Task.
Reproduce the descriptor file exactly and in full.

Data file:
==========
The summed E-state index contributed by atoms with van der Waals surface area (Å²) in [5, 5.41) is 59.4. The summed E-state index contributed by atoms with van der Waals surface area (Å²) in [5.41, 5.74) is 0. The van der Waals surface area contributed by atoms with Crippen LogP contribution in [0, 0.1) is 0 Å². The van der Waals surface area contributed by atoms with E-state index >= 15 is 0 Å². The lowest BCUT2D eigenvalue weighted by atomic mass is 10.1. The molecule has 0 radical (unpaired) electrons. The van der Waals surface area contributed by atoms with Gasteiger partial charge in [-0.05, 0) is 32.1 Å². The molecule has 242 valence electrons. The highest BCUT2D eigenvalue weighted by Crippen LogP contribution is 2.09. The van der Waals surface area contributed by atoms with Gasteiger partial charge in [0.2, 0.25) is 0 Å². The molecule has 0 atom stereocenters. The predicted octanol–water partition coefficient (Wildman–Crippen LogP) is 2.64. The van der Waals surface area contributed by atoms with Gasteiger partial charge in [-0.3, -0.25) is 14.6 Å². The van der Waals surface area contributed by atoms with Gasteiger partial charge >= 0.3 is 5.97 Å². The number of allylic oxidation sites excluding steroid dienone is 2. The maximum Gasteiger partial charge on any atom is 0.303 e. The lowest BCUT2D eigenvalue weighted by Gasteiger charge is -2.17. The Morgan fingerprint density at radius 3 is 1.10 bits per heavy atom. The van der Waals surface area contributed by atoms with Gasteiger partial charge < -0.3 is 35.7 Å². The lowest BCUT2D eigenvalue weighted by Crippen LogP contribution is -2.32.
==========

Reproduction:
The summed E-state index contributed by atoms with van der Waals surface area (Å²) in [5, 5.41) is 59.4. The summed E-state index contributed by atoms with van der Waals surface area (Å²) in [5.41, 5.74) is 0. The van der Waals surface area contributed by atoms with Crippen LogP contribution in [0, 0.1) is 0 Å². The van der Waals surface area contributed by atoms with E-state index >= 15 is 0 Å². The lowest BCUT2D eigenvalue weighted by atomic mass is 10.1. The molecule has 0 radical (unpaired) electrons. The van der Waals surface area contributed by atoms with Gasteiger partial charge in [-0.05, 0) is 32.1 Å². The molecule has 242 valence electrons. The highest BCUT2D eigenvalue weighted by Crippen LogP contribution is 2.09. The van der Waals surface area contributed by atoms with Gasteiger partial charge in [0.2, 0.25) is 0 Å². The molecule has 0 atom stereocenters. The predicted octanol–water partition coefficient (Wildman–Crippen LogP) is 2.64. The van der Waals surface area contributed by atoms with Gasteiger partial charge in [-0.3, -0.25) is 14.6 Å². The van der Waals surface area contributed by atoms with Gasteiger partial charge >= 0.3 is 5.97 Å². The number of allylic oxidation sites excluding steroid dienone is 2. The maximum Gasteiger partial charge on any atom is 0.303 e. The lowest BCUT2D eigenvalue weighted by Gasteiger charge is -2.17. The Morgan fingerprint density at radius 3 is 1.10 bits per heavy atom. The van der Waals surface area contributed by atoms with Gasteiger partial charge < -0.3 is 35.7 Å². The lowest BCUT2D eigenvalue weighted by Crippen LogP contribution is -2.32.